SAN ANTONIO, Texas — The Northern Arizona earned WAC titles in the 1,650 freestyle, 100 freestyle and platform diving to make a late charge in the team standings Saturday, but San Jose State held on to win the WAC Swimming and Diving Championship by just seven points.
San Jose State had a winning total of 695 points for the meet, while NAU was second with 688 points and Denver finished third at 631.5. The Lumberjacks finished second for the fourth time in the last six seasons and nearly won the meet after the Spartans were disqualified from the final event, the 400 freestyle relay, after they had appeared to win the race.
After the meet, NAU diving coach Nikki Huffman was named the WAC Diving Coach of the Year and freshman Ellie Morrissey, who medaled in each of her three individual events and in three relays, was named the WAC Freshman of the Year.
“After (San Jose State) had been disqualified, it was like, ‘We might have won,’ but we just came up a little short,” NAU head coach Andy Johns said. “It was a great finish to a great week. Our girls rallied and put up a pretty strong fight. It was an all-around battle, and had we happened to have found eight more points and would have been the champs, that would have been OK, but we’re really proud of their efforts all year long and especially this week.”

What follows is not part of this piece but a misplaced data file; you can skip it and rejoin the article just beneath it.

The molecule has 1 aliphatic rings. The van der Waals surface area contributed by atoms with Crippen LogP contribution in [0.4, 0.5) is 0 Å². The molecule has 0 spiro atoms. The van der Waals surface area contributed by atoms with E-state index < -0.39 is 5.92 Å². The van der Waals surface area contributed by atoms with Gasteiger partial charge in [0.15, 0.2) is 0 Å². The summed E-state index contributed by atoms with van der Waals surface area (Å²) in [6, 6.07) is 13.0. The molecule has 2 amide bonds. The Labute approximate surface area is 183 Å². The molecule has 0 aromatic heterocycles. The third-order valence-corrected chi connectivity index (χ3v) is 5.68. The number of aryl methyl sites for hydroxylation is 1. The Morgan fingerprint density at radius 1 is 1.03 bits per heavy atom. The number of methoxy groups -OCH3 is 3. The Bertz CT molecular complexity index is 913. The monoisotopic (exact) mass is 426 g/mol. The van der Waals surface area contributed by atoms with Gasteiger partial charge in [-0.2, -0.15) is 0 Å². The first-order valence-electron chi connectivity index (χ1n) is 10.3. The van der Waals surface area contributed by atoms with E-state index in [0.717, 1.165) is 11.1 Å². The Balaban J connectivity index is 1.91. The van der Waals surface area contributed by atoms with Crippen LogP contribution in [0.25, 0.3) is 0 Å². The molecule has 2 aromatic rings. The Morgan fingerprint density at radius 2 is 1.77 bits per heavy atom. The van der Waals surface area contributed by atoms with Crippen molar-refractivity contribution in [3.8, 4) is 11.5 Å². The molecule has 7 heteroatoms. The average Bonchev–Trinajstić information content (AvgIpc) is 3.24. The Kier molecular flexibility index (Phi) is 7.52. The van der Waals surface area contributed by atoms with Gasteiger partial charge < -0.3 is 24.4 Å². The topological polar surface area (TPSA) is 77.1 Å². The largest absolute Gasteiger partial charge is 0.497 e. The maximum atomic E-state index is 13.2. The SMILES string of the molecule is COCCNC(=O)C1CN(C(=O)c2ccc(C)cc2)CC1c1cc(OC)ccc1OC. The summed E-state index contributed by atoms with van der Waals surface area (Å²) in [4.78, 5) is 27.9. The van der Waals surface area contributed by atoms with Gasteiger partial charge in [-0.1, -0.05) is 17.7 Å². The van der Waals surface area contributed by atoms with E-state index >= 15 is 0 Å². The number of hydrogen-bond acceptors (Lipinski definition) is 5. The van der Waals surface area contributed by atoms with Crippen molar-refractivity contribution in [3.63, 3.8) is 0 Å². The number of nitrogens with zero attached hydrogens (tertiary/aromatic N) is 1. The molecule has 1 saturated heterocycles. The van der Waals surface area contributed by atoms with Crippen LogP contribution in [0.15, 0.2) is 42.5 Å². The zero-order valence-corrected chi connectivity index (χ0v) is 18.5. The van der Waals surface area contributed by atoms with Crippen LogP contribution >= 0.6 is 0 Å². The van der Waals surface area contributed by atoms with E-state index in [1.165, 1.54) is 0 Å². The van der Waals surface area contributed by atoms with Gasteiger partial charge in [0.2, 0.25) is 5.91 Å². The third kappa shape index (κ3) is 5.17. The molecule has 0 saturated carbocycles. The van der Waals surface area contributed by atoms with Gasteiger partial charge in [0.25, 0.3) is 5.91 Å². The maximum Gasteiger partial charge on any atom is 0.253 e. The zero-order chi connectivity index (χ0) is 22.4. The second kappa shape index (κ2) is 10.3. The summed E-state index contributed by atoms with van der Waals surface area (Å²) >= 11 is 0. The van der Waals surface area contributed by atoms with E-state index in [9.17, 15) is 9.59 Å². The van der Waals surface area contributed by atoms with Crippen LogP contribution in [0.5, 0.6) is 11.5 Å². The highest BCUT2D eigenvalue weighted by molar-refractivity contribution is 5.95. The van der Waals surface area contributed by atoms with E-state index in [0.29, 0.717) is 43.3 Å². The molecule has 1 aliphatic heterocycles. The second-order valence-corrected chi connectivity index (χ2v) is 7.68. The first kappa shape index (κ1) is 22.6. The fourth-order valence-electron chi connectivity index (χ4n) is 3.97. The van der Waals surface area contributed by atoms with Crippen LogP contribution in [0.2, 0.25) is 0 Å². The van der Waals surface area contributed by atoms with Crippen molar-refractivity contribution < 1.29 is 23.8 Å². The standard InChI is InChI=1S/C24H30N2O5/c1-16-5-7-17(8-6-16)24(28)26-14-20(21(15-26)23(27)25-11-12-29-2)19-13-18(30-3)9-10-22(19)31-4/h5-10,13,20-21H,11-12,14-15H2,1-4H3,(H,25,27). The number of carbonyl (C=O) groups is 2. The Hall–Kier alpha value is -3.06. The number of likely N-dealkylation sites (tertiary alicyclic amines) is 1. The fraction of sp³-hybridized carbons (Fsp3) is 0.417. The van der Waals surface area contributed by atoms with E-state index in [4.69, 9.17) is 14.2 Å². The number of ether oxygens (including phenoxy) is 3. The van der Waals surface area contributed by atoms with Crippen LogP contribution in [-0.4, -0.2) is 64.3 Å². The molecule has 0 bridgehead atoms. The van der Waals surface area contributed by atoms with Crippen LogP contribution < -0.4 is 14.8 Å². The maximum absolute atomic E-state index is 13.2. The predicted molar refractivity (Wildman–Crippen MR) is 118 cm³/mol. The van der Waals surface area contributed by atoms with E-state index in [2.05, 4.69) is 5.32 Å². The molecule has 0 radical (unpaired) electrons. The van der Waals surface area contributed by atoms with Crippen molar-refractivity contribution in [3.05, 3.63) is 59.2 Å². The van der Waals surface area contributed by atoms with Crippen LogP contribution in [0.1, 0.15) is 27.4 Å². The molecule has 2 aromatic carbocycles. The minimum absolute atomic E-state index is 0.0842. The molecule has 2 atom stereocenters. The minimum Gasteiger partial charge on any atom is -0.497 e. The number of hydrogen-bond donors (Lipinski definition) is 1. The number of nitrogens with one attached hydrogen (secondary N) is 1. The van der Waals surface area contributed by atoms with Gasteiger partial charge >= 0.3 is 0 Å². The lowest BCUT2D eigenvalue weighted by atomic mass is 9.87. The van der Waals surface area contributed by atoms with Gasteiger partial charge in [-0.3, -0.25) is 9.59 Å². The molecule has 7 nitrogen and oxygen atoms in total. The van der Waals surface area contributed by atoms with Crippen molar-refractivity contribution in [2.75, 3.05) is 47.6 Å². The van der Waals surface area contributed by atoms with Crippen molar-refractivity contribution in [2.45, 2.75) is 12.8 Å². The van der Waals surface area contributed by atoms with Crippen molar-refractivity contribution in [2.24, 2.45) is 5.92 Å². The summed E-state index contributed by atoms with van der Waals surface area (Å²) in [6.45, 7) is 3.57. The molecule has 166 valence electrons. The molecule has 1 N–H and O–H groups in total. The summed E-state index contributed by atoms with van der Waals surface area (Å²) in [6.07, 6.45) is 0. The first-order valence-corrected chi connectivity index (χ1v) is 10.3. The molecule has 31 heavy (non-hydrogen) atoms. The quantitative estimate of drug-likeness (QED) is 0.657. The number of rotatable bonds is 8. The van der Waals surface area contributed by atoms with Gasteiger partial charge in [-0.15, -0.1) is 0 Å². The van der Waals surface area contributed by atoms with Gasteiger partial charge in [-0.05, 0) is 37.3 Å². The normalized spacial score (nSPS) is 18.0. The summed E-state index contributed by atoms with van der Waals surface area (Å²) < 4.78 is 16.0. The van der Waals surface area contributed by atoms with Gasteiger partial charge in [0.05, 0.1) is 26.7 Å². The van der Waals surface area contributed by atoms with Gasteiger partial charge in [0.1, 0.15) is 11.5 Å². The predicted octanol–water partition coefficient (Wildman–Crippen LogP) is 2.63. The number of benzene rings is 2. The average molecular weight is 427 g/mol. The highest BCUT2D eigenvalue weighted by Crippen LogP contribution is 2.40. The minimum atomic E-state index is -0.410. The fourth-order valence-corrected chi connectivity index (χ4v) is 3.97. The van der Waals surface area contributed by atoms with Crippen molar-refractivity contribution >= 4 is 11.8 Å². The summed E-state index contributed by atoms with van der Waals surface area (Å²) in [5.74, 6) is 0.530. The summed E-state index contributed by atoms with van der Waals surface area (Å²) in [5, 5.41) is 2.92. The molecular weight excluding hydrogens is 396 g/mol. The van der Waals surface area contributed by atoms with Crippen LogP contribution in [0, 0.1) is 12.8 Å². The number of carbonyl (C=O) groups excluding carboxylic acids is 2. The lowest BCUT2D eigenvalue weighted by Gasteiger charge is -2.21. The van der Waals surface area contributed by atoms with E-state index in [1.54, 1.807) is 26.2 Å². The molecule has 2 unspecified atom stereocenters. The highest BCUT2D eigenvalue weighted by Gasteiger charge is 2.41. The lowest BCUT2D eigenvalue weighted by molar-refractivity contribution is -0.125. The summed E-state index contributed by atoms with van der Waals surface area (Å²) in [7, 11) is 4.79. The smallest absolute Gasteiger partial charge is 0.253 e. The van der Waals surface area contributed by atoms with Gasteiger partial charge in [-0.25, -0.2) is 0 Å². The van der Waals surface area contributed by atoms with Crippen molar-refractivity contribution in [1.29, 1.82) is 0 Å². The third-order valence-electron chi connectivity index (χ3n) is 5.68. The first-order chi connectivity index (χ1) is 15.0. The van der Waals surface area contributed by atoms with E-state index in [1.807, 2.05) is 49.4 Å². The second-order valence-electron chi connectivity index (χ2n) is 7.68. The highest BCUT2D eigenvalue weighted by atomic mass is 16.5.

The Lumberjacks trailed the Spartans by 39 points going into the final event and earned 32 points after finishing third in the relay. The NAU quartet of senior Kelsey Loy, junior Emma Lowther, sophomore Caitlin Wright and Morrissey did break the school record with a time of 3 minutes, 23.85 seconds to break the previous school record of 3:24.62 set in 2009.
NAU opened the evening by taking three of the top four spots in the 1,650 free, led by a first-place finish by freshman Kendall Brown in 16 minutes, 31.73 seconds, the third-fastest time in program history. Wright placed third in 16:41.68 – just .68 seconds back of second place – while Lowther was fourth as NAU dominated the event.